LiDAR (Light Detection And Ranging) technology is utilized widely in the meteorological community for research. Lidar works by emitting low-power laser pulses into the atmosphere. The receiver then detects any back-scattered returns from the atmosphere. Unlike ceilometers, Doppler Wind Lidars (DWL) uses the same Doppler frequency shift principle as radars. Light emitted from the lidar is scattered and reflected off of particles in the air back to the receiver. From the received signal, air motion and aerosol characteristics can then be analyzed.
In the Spring of 2013, SWIRLL acquired its own Doppler Wind Lidar. Mounted inside an enclosed trailer, The UAH Doppler Wind Lidar can be deployed for long-term measurements or can be deployed for one IOP. A Radiometrics 35-Channel Microwave Profile Radiometer (MPR) is mounted on the front of the trailer to provide thermodynamic profiles complementary to the lidar measurements. A sounding system is typically deployed with MoDLS to provide wind and thermodynamic comparisons.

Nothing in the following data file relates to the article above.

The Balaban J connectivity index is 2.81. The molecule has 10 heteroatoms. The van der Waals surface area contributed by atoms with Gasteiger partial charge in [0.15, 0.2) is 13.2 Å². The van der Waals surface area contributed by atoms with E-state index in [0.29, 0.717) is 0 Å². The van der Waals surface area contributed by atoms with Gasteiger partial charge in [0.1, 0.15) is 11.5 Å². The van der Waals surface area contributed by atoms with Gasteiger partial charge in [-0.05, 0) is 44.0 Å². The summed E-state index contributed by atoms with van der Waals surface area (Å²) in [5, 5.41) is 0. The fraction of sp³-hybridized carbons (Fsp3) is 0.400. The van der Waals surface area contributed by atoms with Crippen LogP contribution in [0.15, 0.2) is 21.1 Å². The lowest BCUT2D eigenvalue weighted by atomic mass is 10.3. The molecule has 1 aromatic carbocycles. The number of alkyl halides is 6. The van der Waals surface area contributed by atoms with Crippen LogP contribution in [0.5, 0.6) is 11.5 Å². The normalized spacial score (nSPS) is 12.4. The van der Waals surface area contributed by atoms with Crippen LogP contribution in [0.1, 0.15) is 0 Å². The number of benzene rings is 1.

In the Spring of 2021, a flatbed pickup truck was purchased to provide a more agile platform and to improve performance in high wind conditions. This new “MoDLS 2.0” holds the DWL, MPR, and telescoping surface station tower. The truck will have four hydraulic jacks mounted on it to level the truck when deployed. With spare room on the bed, future plans include mounting a Metek K-Band radar which will work complimentary with the DWL, specifically retrieving drop size distributions.
The new MoDLS truck deployed for a PERiLS deployment.
DWL velocity data from 27 March 2021 showing a building convective boundary layer and afternoon thermals.
The New MoDLS Truck Build
Leveling jacks working their magic leveling the truck in the field.
Prepping balloon soundings out of MoDLS in support of PERiLS.